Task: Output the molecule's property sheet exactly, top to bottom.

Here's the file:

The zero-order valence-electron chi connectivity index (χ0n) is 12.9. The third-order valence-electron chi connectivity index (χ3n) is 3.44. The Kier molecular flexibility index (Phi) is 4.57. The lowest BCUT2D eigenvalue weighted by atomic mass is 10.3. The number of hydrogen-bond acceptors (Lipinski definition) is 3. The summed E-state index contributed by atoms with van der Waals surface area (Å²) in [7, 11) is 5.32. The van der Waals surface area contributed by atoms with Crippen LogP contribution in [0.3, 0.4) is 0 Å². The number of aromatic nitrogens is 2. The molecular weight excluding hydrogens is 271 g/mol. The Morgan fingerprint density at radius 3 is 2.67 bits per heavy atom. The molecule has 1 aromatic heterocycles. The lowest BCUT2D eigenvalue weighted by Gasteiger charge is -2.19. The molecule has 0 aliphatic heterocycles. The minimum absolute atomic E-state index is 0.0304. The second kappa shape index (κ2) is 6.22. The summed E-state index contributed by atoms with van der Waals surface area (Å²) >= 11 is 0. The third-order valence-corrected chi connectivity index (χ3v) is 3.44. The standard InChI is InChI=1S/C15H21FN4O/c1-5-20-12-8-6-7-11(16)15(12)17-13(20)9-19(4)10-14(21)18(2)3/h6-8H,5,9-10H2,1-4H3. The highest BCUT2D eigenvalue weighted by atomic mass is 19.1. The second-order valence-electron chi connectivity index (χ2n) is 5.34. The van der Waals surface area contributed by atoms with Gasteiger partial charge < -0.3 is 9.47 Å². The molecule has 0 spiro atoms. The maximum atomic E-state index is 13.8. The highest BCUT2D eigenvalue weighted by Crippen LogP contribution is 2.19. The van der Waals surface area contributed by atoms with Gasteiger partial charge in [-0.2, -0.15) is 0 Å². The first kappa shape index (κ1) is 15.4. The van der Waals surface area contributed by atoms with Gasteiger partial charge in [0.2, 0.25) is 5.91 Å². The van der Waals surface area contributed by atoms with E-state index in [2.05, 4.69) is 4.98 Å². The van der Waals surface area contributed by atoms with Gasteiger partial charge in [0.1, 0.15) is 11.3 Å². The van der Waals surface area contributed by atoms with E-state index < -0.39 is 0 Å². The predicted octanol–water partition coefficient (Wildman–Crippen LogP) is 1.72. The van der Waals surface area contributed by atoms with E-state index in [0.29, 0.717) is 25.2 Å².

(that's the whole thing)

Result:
The zero-order valence-electron chi connectivity index (χ0n) is 12.9. The third-order valence-electron chi connectivity index (χ3n) is 3.44. The Kier molecular flexibility index (Phi) is 4.57. The lowest BCUT2D eigenvalue weighted by atomic mass is 10.3. The number of hydrogen-bond acceptors (Lipinski definition) is 3. The summed E-state index contributed by atoms with van der Waals surface area (Å²) in [7, 11) is 5.32. The van der Waals surface area contributed by atoms with Crippen LogP contribution in [0.3, 0.4) is 0 Å². The number of aromatic nitrogens is 2. The molecular weight excluding hydrogens is 271 g/mol. The Morgan fingerprint density at radius 3 is 2.67 bits per heavy atom. The molecule has 1 aromatic heterocycles. The lowest BCUT2D eigenvalue weighted by Gasteiger charge is -2.19. The molecule has 0 aliphatic heterocycles. The minimum absolute atomic E-state index is 0.0304. The second kappa shape index (κ2) is 6.22. The summed E-state index contributed by atoms with van der Waals surface area (Å²) >= 11 is 0. The third-order valence-corrected chi connectivity index (χ3v) is 3.44. The standard InChI is InChI=1S/C15H21FN4O/c1-5-20-12-8-6-7-11(16)15(12)17-13(20)9-19(4)10-14(21)18(2)3/h6-8H,5,9-10H2,1-4H3. The highest BCUT2D eigenvalue weighted by atomic mass is 19.1. The second-order valence-electron chi connectivity index (χ2n) is 5.34. The van der Waals surface area contributed by atoms with Gasteiger partial charge < -0.3 is 9.47 Å². The molecule has 0 spiro atoms. The maximum atomic E-state index is 13.8. The highest BCUT2D eigenvalue weighted by Crippen LogP contribution is 2.19. The van der Waals surface area contributed by atoms with Gasteiger partial charge in [-0.2, -0.15) is 0 Å². The first kappa shape index (κ1) is 15.4. The van der Waals surface area contributed by atoms with Gasteiger partial charge in [0.2, 0.25) is 5.91 Å². The van der Waals surface area contributed by atoms with E-state index in [2.05, 4.69) is 4.98 Å². The van der Waals surface area contributed by atoms with Gasteiger partial charge in [0.1, 0.15) is 11.3 Å². The van der Waals surface area contributed by atoms with E-state index < -0.39 is 0 Å². The predicted octanol–water partition coefficient (Wildman–Crippen LogP) is 1.72. The van der Waals surface area contributed by atoms with E-state index in [0.29, 0.717) is 25.2 Å².